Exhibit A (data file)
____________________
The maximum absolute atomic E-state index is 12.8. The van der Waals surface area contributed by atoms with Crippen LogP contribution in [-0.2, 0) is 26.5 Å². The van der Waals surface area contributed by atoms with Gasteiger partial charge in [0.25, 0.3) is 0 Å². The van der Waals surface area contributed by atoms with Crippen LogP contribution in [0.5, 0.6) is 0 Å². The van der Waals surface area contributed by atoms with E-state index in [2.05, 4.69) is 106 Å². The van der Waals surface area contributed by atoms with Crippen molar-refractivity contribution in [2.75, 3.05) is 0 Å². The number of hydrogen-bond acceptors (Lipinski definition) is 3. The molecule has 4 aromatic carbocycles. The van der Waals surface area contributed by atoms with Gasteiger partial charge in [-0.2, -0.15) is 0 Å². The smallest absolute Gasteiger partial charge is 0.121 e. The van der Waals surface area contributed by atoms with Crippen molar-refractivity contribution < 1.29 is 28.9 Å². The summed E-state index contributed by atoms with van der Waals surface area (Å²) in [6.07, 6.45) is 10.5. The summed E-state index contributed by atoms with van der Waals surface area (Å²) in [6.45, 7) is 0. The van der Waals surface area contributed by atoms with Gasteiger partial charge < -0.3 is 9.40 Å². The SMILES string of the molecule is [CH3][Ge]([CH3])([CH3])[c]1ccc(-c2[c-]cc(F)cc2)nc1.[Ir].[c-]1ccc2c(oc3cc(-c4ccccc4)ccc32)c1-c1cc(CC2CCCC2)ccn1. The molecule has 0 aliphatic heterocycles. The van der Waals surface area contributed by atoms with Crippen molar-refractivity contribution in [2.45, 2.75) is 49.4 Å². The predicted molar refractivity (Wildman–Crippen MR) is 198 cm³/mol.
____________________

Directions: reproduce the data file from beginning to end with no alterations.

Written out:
The maximum absolute atomic E-state index is 12.8. The van der Waals surface area contributed by atoms with Crippen LogP contribution in [-0.2, 0) is 26.5 Å². The van der Waals surface area contributed by atoms with Gasteiger partial charge in [0.25, 0.3) is 0 Å². The van der Waals surface area contributed by atoms with Crippen LogP contribution in [0.5, 0.6) is 0 Å². The van der Waals surface area contributed by atoms with E-state index in [2.05, 4.69) is 106 Å². The van der Waals surface area contributed by atoms with Crippen molar-refractivity contribution in [2.75, 3.05) is 0 Å². The number of hydrogen-bond acceptors (Lipinski definition) is 3. The molecule has 4 aromatic carbocycles. The van der Waals surface area contributed by atoms with Gasteiger partial charge in [-0.2, -0.15) is 0 Å². The smallest absolute Gasteiger partial charge is 0.121 e. The van der Waals surface area contributed by atoms with Crippen molar-refractivity contribution < 1.29 is 28.9 Å². The summed E-state index contributed by atoms with van der Waals surface area (Å²) in [6.07, 6.45) is 10.5. The summed E-state index contributed by atoms with van der Waals surface area (Å²) in [6.45, 7) is 0. The van der Waals surface area contributed by atoms with Gasteiger partial charge < -0.3 is 9.40 Å². The SMILES string of the molecule is [CH3][Ge]([CH3])([CH3])[c]1ccc(-c2[c-]cc(F)cc2)nc1.[Ir].[c-]1ccc2c(oc3cc(-c4ccccc4)ccc32)c1-c1cc(CC2CCCC2)ccn1. The molecule has 0 aliphatic heterocycles. The van der Waals surface area contributed by atoms with Crippen molar-refractivity contribution in [2.45, 2.75) is 49.4 Å². The predicted molar refractivity (Wildman–Crippen MR) is 198 cm³/mol.